A former chief executive of the California Public Employees Retirement System and an investment placement agent have been indicted by a federal grand jury in San Francisco on conspiracy charges related to allegedly fraudulent letters concerning $14 million in fees.
The system, known as CalPERS, is the nation’s largest pension fund, with $255 billion in assets. It provides pension and health benefits to 1.6 million current and retired public workers.
Former CEO Frederico Buenrostro, 64, of Sacramento, and former agent Alfred Villalobos, 69, of Reno, are accused of conspiring to deceive federal investigators and conspiring to commit fraud in connection with letters related to $14 million in fees received by Villalobos.
Villalobos received the fees from a private equity firm, Apollo Global Management LLC, for a $3 billion investment CalPERS made in funds managed by New York-based Apollo in 2007 and 2008.
The indictment was issued on March 14 and announced by U.S. Attorney Melinda Haag today after the two men made initial appearances before a federal magistrate in San Francisco. Both were released on $500,000 personal bonds.
The indictment alleges that Buenrostro and Villalobos fabricated investor disclosure letters that falsely stated CalPERS was aware of fees that Villalobos had arranged to be paid by Apollo.
As a result of the letters, Apollo paid $14 million to Villalobos’s company, ARVCO Capital Research LLC, the indictment says.
Buenrostro was chief executive officer of CalPERS from 2002 to 2008. The day after he left CalPERS, he began working for Villalobos, on July 1, 2008. Villalobos was a member of the CalPERS board from 1992 to 1995.
The two men have previously been sued for fraud in civil lawsuits filed by the state attorney general’s office in Los Angeles County Superior Court in 2010 and by the U.S. Securities and Exchange Commission in federal court in Las Vegas in 2012. Both lawsuits are pending.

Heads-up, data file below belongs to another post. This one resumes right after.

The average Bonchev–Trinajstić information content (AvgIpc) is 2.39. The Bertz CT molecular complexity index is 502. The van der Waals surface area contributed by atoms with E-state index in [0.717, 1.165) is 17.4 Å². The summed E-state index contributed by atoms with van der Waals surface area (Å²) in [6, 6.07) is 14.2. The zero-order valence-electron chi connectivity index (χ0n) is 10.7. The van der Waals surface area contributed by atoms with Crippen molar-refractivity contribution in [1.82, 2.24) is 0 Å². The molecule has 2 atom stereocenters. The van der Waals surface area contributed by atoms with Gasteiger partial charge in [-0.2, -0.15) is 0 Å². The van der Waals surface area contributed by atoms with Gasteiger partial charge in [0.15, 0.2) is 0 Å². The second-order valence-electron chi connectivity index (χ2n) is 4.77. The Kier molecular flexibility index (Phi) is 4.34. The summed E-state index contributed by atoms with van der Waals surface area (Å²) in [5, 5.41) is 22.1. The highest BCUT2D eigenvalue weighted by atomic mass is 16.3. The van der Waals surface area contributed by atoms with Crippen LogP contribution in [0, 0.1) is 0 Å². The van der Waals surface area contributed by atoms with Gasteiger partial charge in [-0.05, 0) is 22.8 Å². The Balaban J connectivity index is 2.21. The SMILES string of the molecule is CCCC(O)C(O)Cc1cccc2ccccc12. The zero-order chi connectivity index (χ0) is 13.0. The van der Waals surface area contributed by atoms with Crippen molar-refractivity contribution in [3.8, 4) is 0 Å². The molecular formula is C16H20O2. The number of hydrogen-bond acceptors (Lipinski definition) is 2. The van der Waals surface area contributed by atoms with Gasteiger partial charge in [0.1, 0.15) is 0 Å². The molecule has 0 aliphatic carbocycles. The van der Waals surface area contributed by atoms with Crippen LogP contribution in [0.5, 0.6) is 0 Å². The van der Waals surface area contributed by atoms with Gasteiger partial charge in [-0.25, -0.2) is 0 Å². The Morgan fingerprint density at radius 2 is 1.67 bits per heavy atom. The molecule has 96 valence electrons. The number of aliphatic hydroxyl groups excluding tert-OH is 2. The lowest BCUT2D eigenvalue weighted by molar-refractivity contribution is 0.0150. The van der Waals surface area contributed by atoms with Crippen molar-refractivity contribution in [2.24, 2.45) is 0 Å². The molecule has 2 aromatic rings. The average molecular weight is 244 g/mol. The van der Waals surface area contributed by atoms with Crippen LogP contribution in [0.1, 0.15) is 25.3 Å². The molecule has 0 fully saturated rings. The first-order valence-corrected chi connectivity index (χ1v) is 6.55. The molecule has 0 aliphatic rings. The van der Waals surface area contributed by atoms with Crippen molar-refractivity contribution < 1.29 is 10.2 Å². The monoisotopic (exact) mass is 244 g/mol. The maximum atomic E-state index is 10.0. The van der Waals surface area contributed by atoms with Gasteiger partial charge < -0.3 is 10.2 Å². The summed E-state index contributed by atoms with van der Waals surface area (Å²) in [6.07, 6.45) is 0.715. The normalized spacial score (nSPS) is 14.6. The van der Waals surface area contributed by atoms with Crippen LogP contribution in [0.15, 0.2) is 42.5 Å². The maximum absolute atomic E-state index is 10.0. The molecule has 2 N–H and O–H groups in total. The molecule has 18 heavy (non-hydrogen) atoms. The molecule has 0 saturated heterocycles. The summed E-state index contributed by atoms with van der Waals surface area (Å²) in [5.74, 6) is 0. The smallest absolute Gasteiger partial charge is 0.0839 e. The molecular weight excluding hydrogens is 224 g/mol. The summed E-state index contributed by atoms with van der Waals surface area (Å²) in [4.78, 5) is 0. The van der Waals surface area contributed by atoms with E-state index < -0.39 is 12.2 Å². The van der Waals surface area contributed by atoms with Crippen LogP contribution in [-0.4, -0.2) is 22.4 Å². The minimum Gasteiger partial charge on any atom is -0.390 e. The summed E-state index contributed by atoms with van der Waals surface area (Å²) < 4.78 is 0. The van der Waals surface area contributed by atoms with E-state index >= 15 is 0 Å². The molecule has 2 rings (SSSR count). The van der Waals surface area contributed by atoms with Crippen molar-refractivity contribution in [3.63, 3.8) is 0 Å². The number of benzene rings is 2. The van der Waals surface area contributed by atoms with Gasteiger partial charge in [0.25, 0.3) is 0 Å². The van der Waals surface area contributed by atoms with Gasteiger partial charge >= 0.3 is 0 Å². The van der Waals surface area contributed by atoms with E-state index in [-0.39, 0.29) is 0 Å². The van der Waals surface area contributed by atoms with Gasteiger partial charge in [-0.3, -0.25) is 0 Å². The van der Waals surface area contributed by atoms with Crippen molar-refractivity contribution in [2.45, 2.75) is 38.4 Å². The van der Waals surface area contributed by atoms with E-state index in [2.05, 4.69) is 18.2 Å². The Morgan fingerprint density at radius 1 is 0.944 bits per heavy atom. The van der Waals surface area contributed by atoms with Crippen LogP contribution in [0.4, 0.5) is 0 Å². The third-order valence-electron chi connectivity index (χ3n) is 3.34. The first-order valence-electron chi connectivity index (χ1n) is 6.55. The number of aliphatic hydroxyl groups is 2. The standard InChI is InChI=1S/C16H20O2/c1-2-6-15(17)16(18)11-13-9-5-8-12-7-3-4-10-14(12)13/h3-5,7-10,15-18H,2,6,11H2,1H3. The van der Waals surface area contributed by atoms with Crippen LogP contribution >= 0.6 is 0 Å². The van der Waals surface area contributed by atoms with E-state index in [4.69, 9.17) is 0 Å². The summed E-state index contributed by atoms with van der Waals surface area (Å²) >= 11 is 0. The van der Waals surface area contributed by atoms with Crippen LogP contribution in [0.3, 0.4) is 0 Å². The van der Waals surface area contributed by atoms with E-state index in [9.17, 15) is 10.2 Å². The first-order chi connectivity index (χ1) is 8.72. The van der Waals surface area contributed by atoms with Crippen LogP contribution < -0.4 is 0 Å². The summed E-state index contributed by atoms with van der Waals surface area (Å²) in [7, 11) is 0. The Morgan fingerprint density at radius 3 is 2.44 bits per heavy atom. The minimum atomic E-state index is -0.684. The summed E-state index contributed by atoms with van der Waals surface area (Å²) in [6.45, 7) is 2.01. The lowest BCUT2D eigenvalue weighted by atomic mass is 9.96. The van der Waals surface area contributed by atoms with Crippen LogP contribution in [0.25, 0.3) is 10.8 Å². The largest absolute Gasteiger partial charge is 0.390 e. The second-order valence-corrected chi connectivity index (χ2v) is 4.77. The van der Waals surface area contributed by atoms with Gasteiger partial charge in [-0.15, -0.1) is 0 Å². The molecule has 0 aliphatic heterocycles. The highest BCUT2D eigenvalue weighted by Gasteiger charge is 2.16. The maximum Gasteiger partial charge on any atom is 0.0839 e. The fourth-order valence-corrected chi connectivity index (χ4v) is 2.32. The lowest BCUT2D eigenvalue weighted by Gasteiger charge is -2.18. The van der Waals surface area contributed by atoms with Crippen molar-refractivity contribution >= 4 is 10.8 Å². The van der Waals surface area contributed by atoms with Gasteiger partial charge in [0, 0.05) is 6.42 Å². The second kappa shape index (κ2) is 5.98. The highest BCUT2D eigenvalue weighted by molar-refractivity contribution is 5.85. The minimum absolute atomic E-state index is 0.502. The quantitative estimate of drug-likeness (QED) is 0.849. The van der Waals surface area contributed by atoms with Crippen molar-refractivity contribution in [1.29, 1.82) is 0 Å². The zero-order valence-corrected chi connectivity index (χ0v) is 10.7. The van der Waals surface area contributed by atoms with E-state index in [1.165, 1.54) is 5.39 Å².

CalPERS Board President Rob Feckner said, “This long-awaited indictment of two former officials is another step on the road toward justice for California’s taxpayers, public employees and for all of CalPERS staff and stakeholders.
“This type of behavior has no place in our organization,” Feckner said in a statement.
Feckner said CalPERS has been implementing a series of reforms recommended in an outside law firm’s review of its use of placement agents.
The indictment charges Buenrostro and Villalobos each with one count of conspiring to deceive agents in the SEC civil investigation and an FBI criminal probe, one count of engaging in deceit, and one count of conspiring to commit mail and wire fraud related to the letters.
The former CEO is additionally accused of two counts of making a false statement to investigators in 2012 and obstructing justice.
Buenrostro and Villalobos are due to return to court on March 25 and April 9, respectively, for arraignment, further bail hearings and identification of their defense lawyers.
They will appear before U.S. District Judge Charles Breyer, the trial judge assigned to the case, for a status conference on May 8.
The charge of conspiracy to commit mail and wire fraud carries a maximum sentence of 20 years in prison upon conviction. The other counts each have a maximum penalty of five years in prison.
Julia Cheever, Bay City News